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Super TIF option for new Bradley Center has risks

By: Beth Kevit//April 18, 2014//

Super TIF option for new Bradley Center has risks

By: Beth Kevit//April 18, 2014//

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A crew with Lemberg Electric Co. Inc., Brookfield, hangs a large banner Monday over the BMO Harris Bradley Center in Milwaukee. BMO Harris Bank announced Monday a six-year deal for naming rights to the stadium. (Staff photos by Kevin Harnack)
(File photo by Kevin Harnack)

A potential financing structure to contribute public money to a new Milwaukee arena comes with the risk of reduced local control.

The pending sale of the Milwaukee Bucks includes a $200 million combined commitment from current owner Herb Kohl and prospective owners Marc Lasry and Wesley Edens. The National Basketball Association Board of Governors must approve the sale.

The $200 million should cover about half the cost of a new arena, Edens said Wednesday. Kohl added that some public assistance still will be necessary.

A taskforce created by the Milwaukee Metropolitan Association of Commerce is exploring possible sources for that public contribution. Those options include a super TIF, an expanded version of a traditional tax increment financing district.

In a traditional TIF, a municipality pays for infrastructure or other improvements in a designated area to lure development or retain existing businesses. Within the district, property tax rates for other taxing jurisdictions, such as the local school district or county, are frozen and the municipality then reaps the initial tax benefit of TIF-related development. Once those additional taxes reimburse the city for its investment, the base rate is unfrozen and all taxing jurisdictions benefit from higher property values.

In a super TIF, state taxes, such as those on payroll, income or sales, could also be captured from within the district to help pay off an investment. Missouri, Pennsylvania and Minnesota have approved super TIFs or similar state-assistance programs.

Timothy Sheehy, MMAC president, said a super TIF could make sense in Milwaukee because the new arena, like the BMO Harris Bradley Center, probably will be exempt from property taxes. If a super TIF then captured state payroll taxes, for example, that would be a way for the building to repay public investment.

Brookfield-based Hammes Co. LLC, which the MMAC has retained as a consultant, helped craft a financing model similar to a super TIF in Rochester, Minn., to spur development around the Mayo Clinic.

The original proposal would have captured state taxes and used the money to improve the area around the clinic. In exchange, the Mayo Clinic committed to spending billions of dollars to improve and expand its campus.

However, the Minnesota Legislature altered that proposal and instead reached an agreement to provide state money after $200 million from other sources has been spent on improvements, said Stevan Kvenvold, Rochester’s city administrator.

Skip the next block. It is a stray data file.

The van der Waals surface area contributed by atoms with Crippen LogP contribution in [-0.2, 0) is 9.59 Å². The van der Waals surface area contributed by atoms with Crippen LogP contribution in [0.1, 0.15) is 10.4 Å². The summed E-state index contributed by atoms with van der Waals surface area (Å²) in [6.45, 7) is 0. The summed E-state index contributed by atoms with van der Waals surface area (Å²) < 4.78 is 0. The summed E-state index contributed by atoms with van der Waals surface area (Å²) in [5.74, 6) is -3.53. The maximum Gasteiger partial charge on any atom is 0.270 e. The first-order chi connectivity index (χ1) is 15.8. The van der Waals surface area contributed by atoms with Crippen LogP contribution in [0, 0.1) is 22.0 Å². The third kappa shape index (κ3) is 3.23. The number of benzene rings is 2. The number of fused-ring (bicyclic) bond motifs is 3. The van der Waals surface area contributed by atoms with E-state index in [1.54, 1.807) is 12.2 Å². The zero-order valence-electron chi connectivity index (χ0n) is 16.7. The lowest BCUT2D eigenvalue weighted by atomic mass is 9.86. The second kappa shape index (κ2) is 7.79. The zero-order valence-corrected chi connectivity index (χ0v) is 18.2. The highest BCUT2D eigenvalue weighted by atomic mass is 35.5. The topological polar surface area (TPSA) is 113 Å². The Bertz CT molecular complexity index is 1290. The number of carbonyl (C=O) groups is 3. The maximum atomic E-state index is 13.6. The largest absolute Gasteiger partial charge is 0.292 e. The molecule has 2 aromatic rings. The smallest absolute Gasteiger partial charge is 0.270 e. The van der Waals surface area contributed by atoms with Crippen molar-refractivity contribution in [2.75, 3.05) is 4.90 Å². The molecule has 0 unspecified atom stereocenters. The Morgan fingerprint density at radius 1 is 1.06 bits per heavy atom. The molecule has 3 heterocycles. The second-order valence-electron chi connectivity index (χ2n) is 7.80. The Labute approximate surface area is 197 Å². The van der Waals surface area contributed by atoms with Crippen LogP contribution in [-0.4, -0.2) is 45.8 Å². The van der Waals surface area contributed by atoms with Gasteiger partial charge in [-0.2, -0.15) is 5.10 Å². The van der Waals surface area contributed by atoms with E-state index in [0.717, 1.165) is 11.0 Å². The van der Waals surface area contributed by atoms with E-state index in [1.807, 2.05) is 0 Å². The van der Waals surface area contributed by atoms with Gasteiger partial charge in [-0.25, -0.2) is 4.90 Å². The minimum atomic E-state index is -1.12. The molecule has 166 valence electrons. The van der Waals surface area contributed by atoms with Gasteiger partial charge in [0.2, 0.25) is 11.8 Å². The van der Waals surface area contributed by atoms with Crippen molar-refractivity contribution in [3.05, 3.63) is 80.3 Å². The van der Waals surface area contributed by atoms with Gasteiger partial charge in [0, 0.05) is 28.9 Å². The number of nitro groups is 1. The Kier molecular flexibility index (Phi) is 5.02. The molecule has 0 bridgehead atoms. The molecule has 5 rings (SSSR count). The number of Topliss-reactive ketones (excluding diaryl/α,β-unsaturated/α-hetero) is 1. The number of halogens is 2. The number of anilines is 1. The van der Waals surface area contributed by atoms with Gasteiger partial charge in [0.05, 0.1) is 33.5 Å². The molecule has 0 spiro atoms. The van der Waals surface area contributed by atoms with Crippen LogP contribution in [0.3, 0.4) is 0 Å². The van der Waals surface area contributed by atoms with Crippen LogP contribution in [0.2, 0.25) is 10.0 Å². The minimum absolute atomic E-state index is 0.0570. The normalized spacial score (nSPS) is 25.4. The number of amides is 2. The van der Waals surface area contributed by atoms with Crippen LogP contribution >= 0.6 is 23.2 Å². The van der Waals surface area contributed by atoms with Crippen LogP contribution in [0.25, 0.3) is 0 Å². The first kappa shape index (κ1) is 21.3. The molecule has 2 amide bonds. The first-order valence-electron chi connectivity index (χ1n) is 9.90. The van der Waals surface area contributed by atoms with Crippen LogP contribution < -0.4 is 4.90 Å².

The city alone must spend $128 million on projects, he said, and probably will have to increase its sales tax to come up with the money. No projects have yet been approved. An economic development agency created by the Mayo Clinic, a development corporation and the Rochester Common Council will collaborate on a development plan.

But that oversight trio, Kvenvold said, limits city officials’ ability to include projects in that development plan.

“The city cannot establish those projects by themselves,” he said.

While the city must approve the development plan, the eight-member corporation is tasked with creating it. The corporation has one county and two city representatives, a Mayo Clinic member and four state appointees, according to its articles of incorporation.

“This eight-member body is a fairly influential and powerful group,” Kvenvold said, “so it’s like a mini City Council established in your town.”

Todd Berry, president of the nonprofit Wisconsin Taxpayers Alliance, said a super TIF in Milwaukee likely would come with a similar oversight structure.

“I think it’s safe to say the Legislature would be rather cautious,” he said, “and would want a say in the decision making.”

Furthermore, he said, convincing the Wisconsin Legislature to allow the creation of a super TIF could be difficult.

But the MMAC is not looking to exactly replicate the Rochester model in Milwaukee, Sheehy said, and concerns about constraining local control could be raised with any public financing options.

“That applies to almost any tax source,” he said, “unless it were financed 100 percent by the city.”

Sheehy said he doubts that will happen.

A Milwaukee super TIF, at this point, is purely speculation, he said. For him to endorse the idea, he would need to be assured that it would result in a long-term increase in property values around the new arena. That assurance could come through commitments from businesses to move to the area.

Before the MMAC recommends anything, he said, the board of directors wants to discuss possibilities with Lasry and Edens after the sale is confirmed.

“We don’t even know,” he said, “if the concept’s going to pencil out.”


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